A year later: time for financial brands to capitalise on the future of print media

Mike Richards

One year on from the first lockdown, sentiment about savings and investment has changed, as have media habits. Carrying on from the pieces we’ve written about people reverting to quality journalism during times of uncertainty, we are looking, as the light at the end of the tunnel slowly is revealed, at what people’s habits might be.

Future Publishing, who recently bought the Time Inc media franchise including Country Life, Ideal Home and fifty-odd other titles, produced a report from research of its readers.

One in five (20%) had saved a lot of money, while two in five (41%) had saved some money. With lower balances on credit cards there was a sense that 25% of these savings will be spent once lockdown is eased even more.

This means 75% won’t be spent. Our clients, most of whom are investment managers, will be looking to capture some of that. The firm’s research also went on to state that its readers trust ‘reliable’ websites. Readers will visit the sites of companies they have heard of for a start then.

If you did your branding right and care about the end consumer, this moment could be a great opportunity to cash in on the marketing investment you’ve already made.

The question for advertising and PR media planners alike then will be: where to promote our clients’ products? There are some interesting options as media firms beat print and online expectations.

Dennis Publishing, publishers of Money Week and The Week, undertook some reader research in May 2020 which showed that a third (33%) of their readers wanted to read more print, 84% wanted to read more news apps and one in three (29%) wanted to new or forgotten news outlets.

In March 2021, this certainly bore fruit for Dennis as Money Week’s circulation rose by 17% year-on-year.

With less commuting and possibly more leisure time available, the FT Weekend edition has, since February 2020, seen its circulation rise 18%. Also within the FT stable is 160-year-old weekly Investors Chronicle, which has also seen its circulation rise (although it has always tended to do this during rises in the Stock Market).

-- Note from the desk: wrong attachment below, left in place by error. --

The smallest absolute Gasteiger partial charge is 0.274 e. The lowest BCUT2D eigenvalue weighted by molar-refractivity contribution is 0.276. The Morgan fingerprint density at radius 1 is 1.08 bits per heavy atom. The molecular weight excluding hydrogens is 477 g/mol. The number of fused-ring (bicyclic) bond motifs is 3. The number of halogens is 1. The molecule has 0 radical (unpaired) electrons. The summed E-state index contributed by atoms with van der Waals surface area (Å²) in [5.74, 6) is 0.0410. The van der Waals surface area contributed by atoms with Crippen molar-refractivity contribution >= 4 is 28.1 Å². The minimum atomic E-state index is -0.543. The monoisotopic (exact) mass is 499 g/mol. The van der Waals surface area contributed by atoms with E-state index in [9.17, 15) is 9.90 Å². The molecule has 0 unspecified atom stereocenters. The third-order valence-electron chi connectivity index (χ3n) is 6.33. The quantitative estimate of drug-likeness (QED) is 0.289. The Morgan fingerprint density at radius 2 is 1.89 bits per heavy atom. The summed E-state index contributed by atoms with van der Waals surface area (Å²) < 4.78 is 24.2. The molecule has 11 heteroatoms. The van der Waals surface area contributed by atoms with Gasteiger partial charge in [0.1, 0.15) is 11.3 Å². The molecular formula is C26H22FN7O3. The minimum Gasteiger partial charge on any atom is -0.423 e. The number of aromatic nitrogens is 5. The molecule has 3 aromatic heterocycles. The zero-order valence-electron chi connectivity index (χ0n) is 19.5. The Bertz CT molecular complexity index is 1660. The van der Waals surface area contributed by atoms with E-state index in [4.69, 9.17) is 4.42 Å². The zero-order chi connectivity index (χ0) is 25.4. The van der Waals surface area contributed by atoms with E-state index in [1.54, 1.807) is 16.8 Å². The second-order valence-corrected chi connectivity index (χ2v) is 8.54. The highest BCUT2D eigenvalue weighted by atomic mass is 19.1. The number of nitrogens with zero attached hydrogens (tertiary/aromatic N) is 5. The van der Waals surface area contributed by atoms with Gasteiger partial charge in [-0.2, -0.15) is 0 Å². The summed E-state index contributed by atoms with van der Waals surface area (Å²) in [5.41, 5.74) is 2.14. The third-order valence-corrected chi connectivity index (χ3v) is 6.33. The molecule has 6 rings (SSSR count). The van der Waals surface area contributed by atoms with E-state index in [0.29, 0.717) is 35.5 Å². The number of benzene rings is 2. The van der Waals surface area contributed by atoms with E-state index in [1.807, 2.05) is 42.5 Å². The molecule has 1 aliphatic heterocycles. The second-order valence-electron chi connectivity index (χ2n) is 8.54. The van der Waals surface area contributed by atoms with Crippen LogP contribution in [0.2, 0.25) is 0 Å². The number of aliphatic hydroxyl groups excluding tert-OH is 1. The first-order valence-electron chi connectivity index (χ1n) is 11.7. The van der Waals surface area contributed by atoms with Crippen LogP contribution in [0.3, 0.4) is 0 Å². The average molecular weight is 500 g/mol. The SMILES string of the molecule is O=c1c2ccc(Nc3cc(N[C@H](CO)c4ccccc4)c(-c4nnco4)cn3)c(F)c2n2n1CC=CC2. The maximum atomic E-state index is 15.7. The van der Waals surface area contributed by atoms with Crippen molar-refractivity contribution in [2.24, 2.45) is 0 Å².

Results from the Telegraph Media Group are largely in-line with other UK national press media: its newsstand sales have fallen off, but subscriptions have more than made up for this. In February 2021 it reported a combination of print and digital newspaper sales of over 600,000 – significant year-on-year increases.

Print copies of The Times dropped in March 2020 but recovered during the year, particularly in September, when live sport was on the increase, but also helped by an increase of home delivery and use of independent newsagents (as opposed to vendors at transport hubs).

The story, as we’ve demonstrated before, is similar in Europe, where the established and respected media outlets have benefited from greater patronage.

In Italy, Il Sole 24 Ore has had a 180% increase in its page traffic year-on-year.

Les Echos and Le Point in France have seen 2.1% and 4.5% increases in their print circulation over the same time frame (Les Echos’s circulation is up 11% over the past decade).

In Germany, Handelsblatt’s print circulation is up 2%; Wirtschaftswoche has seen a 7.5% in subs and 26.5% increase in newsstand sales and Die Zeit continues to grow with an annual increase of 15.4%, the highest its circulation has been since its launch in 1946.